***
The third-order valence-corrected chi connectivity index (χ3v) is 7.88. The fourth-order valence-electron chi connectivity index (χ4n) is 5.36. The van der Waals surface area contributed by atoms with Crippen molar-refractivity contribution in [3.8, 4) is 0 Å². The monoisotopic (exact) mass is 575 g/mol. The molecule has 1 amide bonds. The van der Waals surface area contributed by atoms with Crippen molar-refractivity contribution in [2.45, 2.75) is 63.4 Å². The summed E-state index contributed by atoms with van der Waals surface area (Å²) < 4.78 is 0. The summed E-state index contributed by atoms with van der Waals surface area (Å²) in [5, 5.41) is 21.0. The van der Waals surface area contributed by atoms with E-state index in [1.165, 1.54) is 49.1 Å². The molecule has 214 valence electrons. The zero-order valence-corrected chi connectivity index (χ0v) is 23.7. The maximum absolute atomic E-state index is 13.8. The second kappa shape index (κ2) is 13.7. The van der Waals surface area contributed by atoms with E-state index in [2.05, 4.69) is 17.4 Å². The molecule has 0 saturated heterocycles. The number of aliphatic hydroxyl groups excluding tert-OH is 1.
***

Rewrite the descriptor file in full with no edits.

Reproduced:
The third-order valence-corrected chi connectivity index (χ3v) is 7.88. The fourth-order valence-electron chi connectivity index (χ4n) is 5.36. The van der Waals surface area contributed by atoms with Crippen molar-refractivity contribution in [3.8, 4) is 0 Å². The monoisotopic (exact) mass is 575 g/mol. The molecule has 1 amide bonds. The van der Waals surface area contributed by atoms with Crippen molar-refractivity contribution in [2.45, 2.75) is 63.4 Å². The summed E-state index contributed by atoms with van der Waals surface area (Å²) < 4.78 is 0. The summed E-state index contributed by atoms with van der Waals surface area (Å²) in [5, 5.41) is 21.0. The van der Waals surface area contributed by atoms with E-state index in [1.165, 1.54) is 49.1 Å². The molecule has 214 valence electrons. The zero-order valence-corrected chi connectivity index (χ0v) is 23.7. The maximum absolute atomic E-state index is 13.8. The second kappa shape index (κ2) is 13.7. The van der Waals surface area contributed by atoms with E-state index in [2.05, 4.69) is 17.4 Å². The molecule has 0 saturated heterocycles. The number of aliphatic hydroxyl groups excluding tert-OH is 1.